Recent studies on parental education reveal that researchers have mostly focused on mothers, and while many authors have proposed the systematic inclusion of fathers, few studies have done so (Giallo et al., 2013; Diniz et al., 2021). Despite increased acknowledgment of the critical role of fathers play in their children’s growth and learning, research on parental self-efficacy and parental involvement in children’s education has tended to neglect fathers (Tazouti and Jarlégan, 2019). In educational policy and research, the role of parental involvement in children’s education has become a central topic (Acar et al., 2021; Ribeiro et al., 2021). In this regard, for enhancing student achievement and eliminating educational disparities, many school reforms include initiatives to promote parental involvement (Lo et al., 2021). The role of family life and parenting styles have a significant impact on the development and maturation of early children. Therefore, parental self-efficacy is typically a goal of programs aimed at improving early life experiences in order to encourage healthy parenting practices. Besides that, parents’ self-efficacy views, according to research may be crucial to the parenting practices. There is an increased sensitivity to learned helplessness and, as a result, a lack of drive to address problems when parents have low self-efficacy (Qutaiba, 2011; Gindrich, 2021).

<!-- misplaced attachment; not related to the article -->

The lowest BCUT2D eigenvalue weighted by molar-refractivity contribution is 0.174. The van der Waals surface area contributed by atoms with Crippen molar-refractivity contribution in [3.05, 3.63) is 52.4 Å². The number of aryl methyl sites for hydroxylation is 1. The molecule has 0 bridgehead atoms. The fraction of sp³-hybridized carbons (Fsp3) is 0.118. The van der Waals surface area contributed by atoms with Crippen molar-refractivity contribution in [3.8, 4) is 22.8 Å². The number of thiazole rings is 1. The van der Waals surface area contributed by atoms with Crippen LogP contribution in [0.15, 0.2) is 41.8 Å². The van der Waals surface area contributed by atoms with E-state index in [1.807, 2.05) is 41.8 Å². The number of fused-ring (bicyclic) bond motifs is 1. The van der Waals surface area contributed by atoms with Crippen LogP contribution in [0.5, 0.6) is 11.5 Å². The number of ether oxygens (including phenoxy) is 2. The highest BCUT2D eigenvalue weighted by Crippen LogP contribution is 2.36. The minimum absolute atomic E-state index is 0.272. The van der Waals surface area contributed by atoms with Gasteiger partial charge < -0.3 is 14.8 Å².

Family involvement refers to parents active participation in a variety of activities and behaviors that encourage their children’s early learning and development. A good example is Head Start school (Kook and Greenfield, 2021). This federal program teaches parents how to work with their children at home, involves parents in early intervention to improve learning outcomes for children (especially those who are poor and underachieving), and provides opportunities for parents to participate in school administration. Obviously, the parent aspect is important to Head Start (Ma et al., 2016). For children’s cognitive and language development, parent involvement in play, learning, and routine home activities is critical (Tan et al., 2022). In this regard, parental involvement in literacy activities such as reading and telling stories is well known to be beneficial to children’s linguistic and cognitive development in the preschool years, as well as long-term academic outcomes. Parent participation, on the other hand, involves a broader range of parent actions than simply reading to children and can include any activity that gives a learning or cognitive stimulation opportunity (Eijgermans et al., 2022).